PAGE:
In recent years, Indonesia has continued to experience a significant trend of increasing imports of textiles and textile products (TPT). Starting in 2015, Indonesia imported up to US $ 7.98 billion of TPT from various countries. That figure slowly increased in 2016 to US $ 8.16 billion and 2017 to US $ 8.80 billion.

Then, the surge occurred in 2018 to US $ 10.02 billion. Then it fell slightly to US $ 9.38 billion in 2019, and to US $ 7.20 billion in 2020, but exports also experienced a slowdown.

In 2019, Indonesian textile exports fell from US $ 13.22 billion to US $ 12.83 billion, and fell further in 2020 to US $ 10.55 billion. This growth slowdown will continue until the first quarter of 2021.

When viewed in more detail, namely from the growth in monthly value, imports of textile and textile products continue to increase compared to exports.

"In terms of our export and import values, if compared, the export value has decreased relatively, but the import value has actually increased significantly, if we look at the data per month (2020) it continues to increase," said a Senior Economist at the Institute for Development of Economics and Finance. (INDEF) Enny Sri Hartati.

Enny explained that there are several factors in the increase of textile imports in Indonesia. First, Indonesia, which is the fourth most populous country in the world with a population of 270 million, is the target market for textiles from various countries, especially world textile producers.

One of them is China, which in 2019 controlled 31.85% of the world's total textile exports valued at US $ 260 billion. So it is not surprising, China is also the country that imports the most TPT into Indonesia followed by Thailand.

"The trend of increasing imports, which has experienced a very significant increase, is precisely in the textile products or apparel," he said.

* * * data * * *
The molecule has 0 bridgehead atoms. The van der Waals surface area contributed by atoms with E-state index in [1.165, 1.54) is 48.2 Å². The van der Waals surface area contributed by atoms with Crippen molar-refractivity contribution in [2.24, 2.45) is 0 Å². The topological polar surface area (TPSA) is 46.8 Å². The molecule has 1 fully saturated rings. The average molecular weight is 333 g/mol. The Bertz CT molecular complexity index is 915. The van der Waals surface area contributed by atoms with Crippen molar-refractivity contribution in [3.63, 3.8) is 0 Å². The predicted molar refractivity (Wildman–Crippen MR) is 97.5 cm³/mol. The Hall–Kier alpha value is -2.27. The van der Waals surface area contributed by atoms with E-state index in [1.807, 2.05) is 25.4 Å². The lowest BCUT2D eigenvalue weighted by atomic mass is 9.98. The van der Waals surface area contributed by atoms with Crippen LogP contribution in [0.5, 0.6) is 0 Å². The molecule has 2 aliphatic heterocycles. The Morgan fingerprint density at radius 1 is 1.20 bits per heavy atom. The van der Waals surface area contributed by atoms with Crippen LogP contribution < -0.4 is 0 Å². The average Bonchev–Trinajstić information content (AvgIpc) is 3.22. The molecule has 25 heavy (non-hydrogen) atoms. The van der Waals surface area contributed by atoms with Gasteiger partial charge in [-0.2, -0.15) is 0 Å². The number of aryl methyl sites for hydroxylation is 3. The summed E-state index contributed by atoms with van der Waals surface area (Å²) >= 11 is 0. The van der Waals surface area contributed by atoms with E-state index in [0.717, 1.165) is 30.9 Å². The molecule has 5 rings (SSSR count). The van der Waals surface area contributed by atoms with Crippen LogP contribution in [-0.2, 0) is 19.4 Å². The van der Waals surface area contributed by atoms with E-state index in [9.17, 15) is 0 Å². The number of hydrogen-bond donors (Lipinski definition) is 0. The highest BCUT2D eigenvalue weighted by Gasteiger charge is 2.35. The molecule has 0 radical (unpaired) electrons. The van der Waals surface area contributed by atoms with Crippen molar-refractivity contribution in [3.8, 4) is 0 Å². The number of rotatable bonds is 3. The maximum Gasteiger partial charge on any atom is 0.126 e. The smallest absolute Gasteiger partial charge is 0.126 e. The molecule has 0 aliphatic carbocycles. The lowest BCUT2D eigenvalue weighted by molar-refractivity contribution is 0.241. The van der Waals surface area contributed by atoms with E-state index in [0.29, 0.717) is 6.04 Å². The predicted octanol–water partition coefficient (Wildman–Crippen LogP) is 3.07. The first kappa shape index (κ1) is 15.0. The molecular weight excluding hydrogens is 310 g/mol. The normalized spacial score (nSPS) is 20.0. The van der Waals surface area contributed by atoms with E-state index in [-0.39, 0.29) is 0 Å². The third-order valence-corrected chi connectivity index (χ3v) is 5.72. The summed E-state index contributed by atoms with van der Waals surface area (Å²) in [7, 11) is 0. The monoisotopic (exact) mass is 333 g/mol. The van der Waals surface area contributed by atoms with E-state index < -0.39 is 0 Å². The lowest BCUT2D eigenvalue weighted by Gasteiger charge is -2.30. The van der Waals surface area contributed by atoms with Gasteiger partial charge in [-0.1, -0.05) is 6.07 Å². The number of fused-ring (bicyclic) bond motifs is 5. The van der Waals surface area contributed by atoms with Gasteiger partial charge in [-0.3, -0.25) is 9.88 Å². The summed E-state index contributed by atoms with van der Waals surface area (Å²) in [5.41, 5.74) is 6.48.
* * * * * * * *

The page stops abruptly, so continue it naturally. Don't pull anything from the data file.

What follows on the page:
The finished clothes in question include casual and formal tops, bottoms, overalls, outwear, headwear, baby clothes, and even various Muslim products, many of which are imported, such as robes, koko clothes to hijab

The second trigger, continued Enny, which causes textile imports to increase is the regulatory problem which is considered to be still pro-import, especially finished materials.

"For example in textile raw materials, the government has indeed implemented what is called a safeguard or additional tariff security, in addition to the imposition of safeguards, of course this is data regarding the growth in the power of upstream investment rates, because the safeguards for the upstream industry, while in the downstream side there are no safeguards at all. Even for imports that we have ratified the FTA, such as those from China, Thailand, Vietnam, it is zero percent, "he said.

The third trigger is about investment. Lack of security on the downstream side sparked bad sentiment on investment. Finally, investment realization on the downstream or clothing side is still low. This in turn can cause new problems, namely that it can erode the TPT IKM as well as the workforce in it.

"Indonesia's demographic bonus should be used to increase foreign exchange by protecting the domestic market from excessive imports. This will provide market certainty for the domestic textile industry, especially IKM, because the domestic market is the main market for IKM," he added.

On the same occasion, Apparel Industry Actors from Pekalongan, Central Java, Andrew Muljono shared his challenges in facing the onslaught of imports. According to him recently, consumption of textile products has started to increase compared to 2020. However, the increase in consumption of textile products has been mostly enjoyed by imported textile products.

"Consumption is really rising, not wrong, but it is not us SMIs who enjoy it, most of the imports," said Andrew.

Andrew agrees with Enny that his business units feel that the security on the downstream side is still lacking or even imperceptible, this is what makes imported goods free to enter the Indonesian market.

"The safeguard in the upstream is already done, but not yet in the downstream garment, and I agree with Ms. Enny that it is reversed, the garment should be given protection, given a safeguard," he added.

According to him, if imported TPT were allowed to smoothly enter the Indonesian market, there would be many IKMs that would be threatened with bankruptcy.

"Currently there are a lot of garment IKMs, apparel products, which are already deflating, which may be difficult to survive until next year, even though the future consumption should improve, IKM should benefit," he said.

Andrew rejects the assumption that the quality of IKM products is inferior to imports. In fact, since the crowd has turned to e-commerce, IKMs are working on improving themselves.

"Online is sensitive to quality, so actually with the rise of online, our IKM is forced to improve in all respects, from quality, price and everything, but the invasion of imports that enter is not only new clothes but also used clothes, that's quite a lot," he said.